Native Marketing or Social Marketing? Understand Which Your Company Needs

Native Marketing or Social Marketing? Understand Which Your Company Needs

In the world of marketing, certain statements are just accepted. Social media is key for every business, and every business needs to be available on key social media platforms. Content is king. Native marketing is on the rise. While each of these statements is true, companies that are new to online marketing beyond paying for a few banner ads through AdWords can be confused about what they should do next.

Let’s take a look at each of these ideas, and better understand how they serve your business.

Social Media Marketing Is Crucial For Businesses

When the Internet was a lot smaller, companies that created blog or video content were in the minority. They could reasonably expect that their websites would be found and ready simply by adding a few keywords and backlinks to their posts.

That world is long gone.

Now, Google’s analytics have gotten much more complicated, and are much more difficult to game. Many more companies have active blog and content programs, so separating the signal from the noise is much more difficult for customers. This is where social media has become key. Social media is, if nothing else, a platform to “advertise” your content through shares and likes, pushing it to the broadest possible audience.

Native Marketing

“Instead of old-school pop-up or banner ads, customers have vastly preferred native marketing”, says Ben Givon, the CEO of Baff Networks. “Sponsored search results and in-feed posts and advertisements are both less intrusive and more likely to be clicked and viewed.”

When companies want to increase clicks and reach new audiences, native marketing can absolutely move the needle.

Content is King

This statement has been true for years, and the concept of thought leadership and information sharing as a vehicle to brand awareness is unlikely to change any time soon. When a customer perceives a business as an expert in their field, they are more likely to trust the products and services available from the business.

Since every company has substantial competition, content is a way to differentiate niche, showcase value statements, and generally build brand.

So Which Does A Company Need?

Should your business invest in social media marketing through boosted posts and paid advertisements? Should it purchase native marketing to show up in feeds and suggested content? What about hiring copywriters and blog experts to create a robust content program?

The answer is never simple.

What marketing you need depends on what you want to do with your business. It is entirely possible that you will need all three types of marketing at various points in your company’s lifespan. What does each type of marketing excel at?

Social Media Marketing is primarily useful as a brand builder, especially used in conjunction with content marketing. These methods work to humanize a brand, connect customers with experts within the company, and show that the company is a thought leader or expert within the industry. For example, a customer service representative might monitor a company’s social media channels to find people frustrated about an experience or struggling with some aspect of an order. They can then reach out to the customer and connect them with the right person to help resolve the issue.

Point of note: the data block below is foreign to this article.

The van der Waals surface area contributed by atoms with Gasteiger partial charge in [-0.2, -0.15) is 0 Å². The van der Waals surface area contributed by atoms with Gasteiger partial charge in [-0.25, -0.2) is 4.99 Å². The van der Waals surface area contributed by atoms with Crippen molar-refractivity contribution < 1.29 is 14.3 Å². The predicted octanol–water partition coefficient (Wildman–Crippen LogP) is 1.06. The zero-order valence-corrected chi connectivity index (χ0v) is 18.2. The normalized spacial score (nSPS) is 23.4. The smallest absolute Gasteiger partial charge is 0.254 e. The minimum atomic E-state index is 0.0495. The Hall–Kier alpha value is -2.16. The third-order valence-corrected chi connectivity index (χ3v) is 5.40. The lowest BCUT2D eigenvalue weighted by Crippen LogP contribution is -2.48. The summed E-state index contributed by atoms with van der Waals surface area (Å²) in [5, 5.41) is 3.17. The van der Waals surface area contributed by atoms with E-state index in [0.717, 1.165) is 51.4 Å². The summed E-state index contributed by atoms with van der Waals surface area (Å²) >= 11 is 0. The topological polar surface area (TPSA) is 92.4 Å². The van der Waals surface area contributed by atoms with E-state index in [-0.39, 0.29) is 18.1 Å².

· Native Marketing is more useful when you want to get customers to do something specific. Push for clickthroughs, increase engagement with a particular service or item, or drum up enthusiasm about a new product with native marketing. Now, if you take a piece of content and boost the content through paid services on Facebook, for example, you have now blended all three marketing types. Companies that use these techniques well have seen unprecedented success in their marketing efforts.

Where Can Native Marketing Go Wrong?

The biggest potential failure of native marketing is bad targeting. If ads are served to targeted demographics on a platform, choosing the wrong demographics can cause the content or ads to be served to different groups than the ideal customers. This can be an inefficient use of company resources.

Native marketing also has the potential to be intrusive. On Twitter, for example, users are much more frustrated with native marketing than they tend to be on Facebook. Know what people on your preferred platform think of native marketing before you invest in it.

Use native marketing for its strengths; native marketing is unlikely to change brand perception or bring in a huge return on investment. It is, however, much more predictable and scalable than content marketing. Understanding what sends a piece of content viral, for example, is difficult at best and impossible at its worst.

What experiences has your business had with native marketing?

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